Results

      Over the 8.5-year study period, 664 robotic beating-heart TECABs were performed. A total of 293 patients were intention-to-treat hybrid revascularization. Of these, 156 patients received BITA grafts during TECAB.
      Demographics are shown in Table E1. Mean STS predicted mortality risk score was 1.26% ± 1.56%. Mean age was 65 years, and 14% were women. Comorbidities included 84% with hypertension, 38% with diabetes, 7% with peripheral vascular disease, 24% with prior MI, and 20% with chronic kidney disease. A total of 27 patients (17%) had ejection fraction less than 40%, 94% had triple-vessel disease, and 17% had significant left main disease.
      The majority of patients (87%) underwent double-vessel TECAB, 13% underwent triple-vessel TECAB, and 1 patient underwent quadruple-vessel TECAB. Three patients required use of cardiopulmonary bypass for hemodynamic support due to difficult target exposure during the case (done using peripheral femoral cannulation); the remainder were performed off-pump. All cases were completed on a beating-heart. Intraoperative blood transfusion requirement was 6%. Mean operative time was 311 minutes. There were no conversions to sternotomy (Tables 1 and 2).
      Table 1Intraoperative data
      VariablesAll patients (n = 156)
      TECAB 2 times, n (%)135 (86.5)
      TECAB 3 times, n (%)20 (13)
      TECAB 4 times, n (%)1 (0.5)
      Operative time (min), mean ± SD311 ± 54
      BITA use, n (%)156 (100)
      Concomitant procedure11 (7.1)
      CPB use, n (%)3 (1.9)
      Inotrope requirement, n (%)3 (1.9)
      Intraoperative BTF use, n (%)10 (6.4)
      Conversion, n (%)0 (0.0)
      OR extubation, n (%)64 (41)
      TECAB, Totally endoscopic coronary artery bypass surgery; SD, standard deviation; BITA, bilateral internal thoracic artery; CPB, cardiopulmonary bypass; BTF, blood transfusion; OR, operating room.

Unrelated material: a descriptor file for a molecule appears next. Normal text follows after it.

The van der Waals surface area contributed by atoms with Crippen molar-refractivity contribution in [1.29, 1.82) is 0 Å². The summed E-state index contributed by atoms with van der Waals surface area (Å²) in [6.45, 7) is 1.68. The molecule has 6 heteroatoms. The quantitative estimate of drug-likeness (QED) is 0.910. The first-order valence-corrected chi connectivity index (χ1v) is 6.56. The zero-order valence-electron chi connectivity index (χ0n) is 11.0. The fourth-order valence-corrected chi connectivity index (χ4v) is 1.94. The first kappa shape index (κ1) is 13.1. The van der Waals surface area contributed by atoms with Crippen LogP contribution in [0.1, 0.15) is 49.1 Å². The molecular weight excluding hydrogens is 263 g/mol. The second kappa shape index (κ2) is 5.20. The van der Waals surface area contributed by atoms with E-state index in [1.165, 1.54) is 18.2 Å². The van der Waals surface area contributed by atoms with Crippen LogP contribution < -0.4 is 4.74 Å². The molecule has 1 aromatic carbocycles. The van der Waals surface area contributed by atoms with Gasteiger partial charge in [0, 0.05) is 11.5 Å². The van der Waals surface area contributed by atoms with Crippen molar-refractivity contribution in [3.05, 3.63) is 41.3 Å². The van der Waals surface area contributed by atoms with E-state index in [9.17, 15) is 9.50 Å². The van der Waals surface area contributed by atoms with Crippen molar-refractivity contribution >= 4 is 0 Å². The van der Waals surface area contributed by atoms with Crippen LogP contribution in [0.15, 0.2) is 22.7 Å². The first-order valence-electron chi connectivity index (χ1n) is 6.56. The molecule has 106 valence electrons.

Table 2Graft information
      VariablesTotal grafts (n = 334)
      Grafts per patient, mean ± SD2.14 ± 0.4
      Anastomosis technique
       Anastomotic device, n (%)178 (53)
       Sutured, n (%)151 (45)
       U-Clip constructed anastomosis, n (%)5 (2)
      LITA flow, mean ± SD85 ± 45
      LITA PI, mean ± SD1.4 ± 0.5
      RITA flow, mean ± SD73 ± 37
      RITA PI, mean ± SD1.5 ± 0.6
      SYNTAX Scores
       Pre-AHCR30 ± 7.2
       Post-AHCR2.6 ± 3.0
      SD, Standard deviation; LITA, left internal thoracic artery; RITA, right internal thoracic artery; PI, pulsatility index; SYNTAX, Synergy between Percutaneous coronary interventions with Taxus and Cardiac Surgery; AHCR, advanced hybrid coronary revascularization.
      The mean number of grafts per patient was 2.14 ± 0.4, and mean number of target vessels stented was 1.23 ± 0.5 per patient. Tables E2 and E3 show the details on graft construction and stent types/location, respectively. Regarding the hybrid procedure, TECAB was planned first in 137 patients (87%), and PCI first in 19 patients (13%). In the TECAB first group, 6 patients had an unsuccessful attempt at PCI; 11 patients declined PCI after TECAB; 17 patients did not undergo PCI because of a change in management plan (because the target intended for PCI was grafted during TECAB or due to negative stress test postoperatively).